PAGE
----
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[EDITED since I've got some more info from my sister]
My sister asked me to trace an email. She isn't sure the person (Jess) she's talking to, is who he claims to be. She's afraid that Jess is an ex partner of hers. She hopes that she could rule that out by knowing what country the mail was sent from. If Jess is who he claims to be, it should come from somewhere in the US, if he's not it's probably from Belgium.
Path from the email: @hotmail (sister) --> @outlook (jess old) --> @gmail (jess new) --> @hotmail (sister)
My sis is really private about everything dating related and I'm respecting this. I'm aware that this isn't the easiest or most reliable way to check if Jess is telling the truth but it's what she asked for. She doesn't want Jess knowing about the fact that she doesn't trust it 100% either.
Thanks for the answers already supplied!!! I'll look into all of them, probably later today. Also decided to put the header online with redacted adresses and body.
Just trying to help her out
I love you guys :)
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This comment was deleted 1 week ago.
pic holding today's newspaper ;)
Its useless, how you want to know then if its really the Person? They can send you any Pics and you cant be sure if its the Person behind it or not. People can fake everything and most People have Pics from other People as Profile Pic or so for example, thats why always warned if want to chat with People on sites or so. No one can be 100% aure if its true or just a faker.
Never believe it right away if someone send you a Pic, still can be a different Person in End. ^^
Also for Example, i get many Times spam Mails, bad English with Pics and im 100% sure, that its not them, that they just want to get Informations and much more. I just delete them. ;-)
They meant a selfie of the person (Jess) holding today's newspaper.
I've also seen something similar but with random objects like "send me a selfie holding a fork and a banana". It's highily unlikely the person has received a request like this before so the picture would be the proof that the photo is new and that the person sending the e-mail is indeed Jess.
Even that can everyone fake, Photohop, find right Pic in Google and all, that is still no Proof. You all need to learn still much about it.
There is NEVER 100% Proof. Like i said. Even if request with holding todays Newspaper. If People want, they can Fake EVERYTHING.
Think about it, use all your brains please. Dont take this bad now, but it is so. ^^
Yes, of course... we - creatures that don't use brain - can never notice the use of photoshop and such. People change reality with those, right? It's sorcery I tell ya!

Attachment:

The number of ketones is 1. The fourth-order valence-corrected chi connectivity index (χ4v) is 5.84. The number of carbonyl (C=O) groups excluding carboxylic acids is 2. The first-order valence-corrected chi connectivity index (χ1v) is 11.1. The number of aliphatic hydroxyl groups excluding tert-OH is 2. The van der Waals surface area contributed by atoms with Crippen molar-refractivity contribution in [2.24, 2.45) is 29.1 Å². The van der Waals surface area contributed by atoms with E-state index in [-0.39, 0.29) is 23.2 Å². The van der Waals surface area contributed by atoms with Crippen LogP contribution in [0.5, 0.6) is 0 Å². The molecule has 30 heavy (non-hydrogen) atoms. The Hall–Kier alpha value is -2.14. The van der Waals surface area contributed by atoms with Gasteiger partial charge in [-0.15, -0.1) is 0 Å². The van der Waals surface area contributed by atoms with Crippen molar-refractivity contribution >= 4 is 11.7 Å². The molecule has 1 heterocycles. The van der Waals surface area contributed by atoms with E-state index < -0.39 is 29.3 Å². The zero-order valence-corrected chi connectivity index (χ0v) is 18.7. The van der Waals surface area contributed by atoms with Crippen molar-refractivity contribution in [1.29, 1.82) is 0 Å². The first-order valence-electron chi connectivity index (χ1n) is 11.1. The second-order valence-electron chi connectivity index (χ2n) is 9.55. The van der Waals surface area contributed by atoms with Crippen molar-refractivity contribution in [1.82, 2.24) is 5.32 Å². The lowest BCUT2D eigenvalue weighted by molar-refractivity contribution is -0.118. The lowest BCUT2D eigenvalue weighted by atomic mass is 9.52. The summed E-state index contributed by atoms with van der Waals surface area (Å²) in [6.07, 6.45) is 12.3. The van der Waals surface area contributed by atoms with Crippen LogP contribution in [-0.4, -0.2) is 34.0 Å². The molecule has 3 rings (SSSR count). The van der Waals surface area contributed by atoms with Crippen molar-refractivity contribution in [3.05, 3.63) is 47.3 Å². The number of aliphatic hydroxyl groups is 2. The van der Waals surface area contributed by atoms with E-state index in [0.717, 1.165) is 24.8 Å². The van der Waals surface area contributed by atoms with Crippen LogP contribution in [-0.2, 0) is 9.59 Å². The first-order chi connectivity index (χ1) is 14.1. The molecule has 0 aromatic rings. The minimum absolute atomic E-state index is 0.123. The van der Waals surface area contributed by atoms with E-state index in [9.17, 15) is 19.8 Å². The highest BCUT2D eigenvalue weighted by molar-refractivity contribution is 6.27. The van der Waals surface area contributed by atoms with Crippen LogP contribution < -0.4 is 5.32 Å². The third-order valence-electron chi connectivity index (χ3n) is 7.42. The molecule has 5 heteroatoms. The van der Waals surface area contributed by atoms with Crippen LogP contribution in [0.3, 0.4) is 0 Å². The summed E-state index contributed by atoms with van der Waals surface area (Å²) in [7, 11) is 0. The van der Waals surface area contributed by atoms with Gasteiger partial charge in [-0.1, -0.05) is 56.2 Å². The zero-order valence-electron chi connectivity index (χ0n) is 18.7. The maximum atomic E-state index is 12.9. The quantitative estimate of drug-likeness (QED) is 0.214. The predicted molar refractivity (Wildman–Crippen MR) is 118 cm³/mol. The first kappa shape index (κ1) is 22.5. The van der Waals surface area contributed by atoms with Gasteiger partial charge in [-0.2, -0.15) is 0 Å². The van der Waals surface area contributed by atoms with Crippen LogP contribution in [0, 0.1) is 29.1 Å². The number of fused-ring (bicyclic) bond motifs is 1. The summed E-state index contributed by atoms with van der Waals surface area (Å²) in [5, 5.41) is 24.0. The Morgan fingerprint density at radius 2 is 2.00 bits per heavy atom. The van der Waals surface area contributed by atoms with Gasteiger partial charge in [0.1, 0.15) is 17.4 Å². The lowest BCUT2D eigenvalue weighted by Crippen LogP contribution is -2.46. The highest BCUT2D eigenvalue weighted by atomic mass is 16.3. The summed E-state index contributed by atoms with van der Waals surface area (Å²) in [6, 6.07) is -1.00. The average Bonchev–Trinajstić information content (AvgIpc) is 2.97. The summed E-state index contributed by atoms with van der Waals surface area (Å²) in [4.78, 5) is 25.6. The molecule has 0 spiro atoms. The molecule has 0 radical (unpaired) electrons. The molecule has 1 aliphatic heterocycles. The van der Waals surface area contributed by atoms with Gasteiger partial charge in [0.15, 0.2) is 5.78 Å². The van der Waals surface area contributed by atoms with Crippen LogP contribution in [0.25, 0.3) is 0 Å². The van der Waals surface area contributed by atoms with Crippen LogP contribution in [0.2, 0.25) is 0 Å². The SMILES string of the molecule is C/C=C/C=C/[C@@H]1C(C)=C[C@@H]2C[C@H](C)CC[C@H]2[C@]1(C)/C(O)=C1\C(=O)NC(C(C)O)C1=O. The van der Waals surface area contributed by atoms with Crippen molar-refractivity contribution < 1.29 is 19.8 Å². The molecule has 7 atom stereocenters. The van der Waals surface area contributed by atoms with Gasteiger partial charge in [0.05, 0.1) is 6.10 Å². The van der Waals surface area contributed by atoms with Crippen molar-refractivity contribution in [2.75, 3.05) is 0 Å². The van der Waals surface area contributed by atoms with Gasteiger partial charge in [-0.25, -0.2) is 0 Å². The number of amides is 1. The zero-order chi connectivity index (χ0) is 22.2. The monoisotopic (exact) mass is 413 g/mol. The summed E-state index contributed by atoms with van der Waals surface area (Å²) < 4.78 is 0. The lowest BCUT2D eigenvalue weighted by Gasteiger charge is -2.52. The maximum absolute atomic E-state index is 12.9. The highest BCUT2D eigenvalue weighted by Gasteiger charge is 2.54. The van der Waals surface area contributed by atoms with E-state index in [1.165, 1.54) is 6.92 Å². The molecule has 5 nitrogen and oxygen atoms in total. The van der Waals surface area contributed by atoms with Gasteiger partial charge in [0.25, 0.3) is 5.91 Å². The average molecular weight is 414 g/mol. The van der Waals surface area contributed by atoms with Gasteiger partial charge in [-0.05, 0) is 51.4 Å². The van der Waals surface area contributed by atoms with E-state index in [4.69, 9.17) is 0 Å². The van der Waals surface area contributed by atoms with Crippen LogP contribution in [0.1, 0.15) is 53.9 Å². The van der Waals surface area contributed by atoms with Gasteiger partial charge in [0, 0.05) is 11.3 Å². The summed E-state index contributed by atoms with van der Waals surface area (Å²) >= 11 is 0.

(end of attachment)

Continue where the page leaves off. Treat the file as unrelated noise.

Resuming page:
Besides it's very common for people to take selfies with the daily newspaper and upload on public websites. I've just uploaded mine this very moment on 3 different websites so random people can use it as raw material for their photoshopping-selfie-proof.
Hopefully next time I'll "think about it" and "use all my brain"(SIC).
Well there are people who are genuinely wizards with photoshop but they're rarely the ones going around pretending to be other people to scam girls. Unless they are but yeah probably they use their skills to make money in bigger ways lol
Exactly. On the same note even the most stupid scammer know it's better (as in higher chances of profit per work) to go by numbers rather than wasting their time working hard to have a slight chance at catching one sole individual in a particularized scam attempt. However, if one wants to wear a tintoil hat indeed anything can be faked - even voice, video, or you know it can always be a conspiracy and even the scammer can use a disguise and make up to look like someone else so "there is NEVER 100% PROOF"!!!!!1!!!! ~RUN TO THE HILLS!!!1!!!11!! 😱
Heh for real. Especially now when 90% of most people's lives is available to the public.
Without knowing much about the situation, though, there could be a reason other than a monetary scam. People are weird.
I've had some personal experience with a stalker and the lengths to which that person went were a bit of a shock at the time. That being said, yeah photoshopping to a professional level? Nah. Takes actual skills.
If you are super paranoid, there's truepic.com, I think it's used by reddit IAmA mods to verify picture/video proofs.
Nice, not that I need it but always love finding/hearing about interesting sites like that one, thanks.
I'm sorry, my sister doesn't want him knowing that she doesn't trust it 100%. My initial post wasn't that clear. She has had photo's send to her. These pictures could just be any American though.
Does she have no other way of contacting them to verify the new email address?
Translation did not work.
Do you need something like this?
Forget if irrelevant.
Is it an email alias?
Add or remove an email alias - G Suite Admin Help
Add or remove an email alias in Outlook.com - Outlook
Isn't this the case?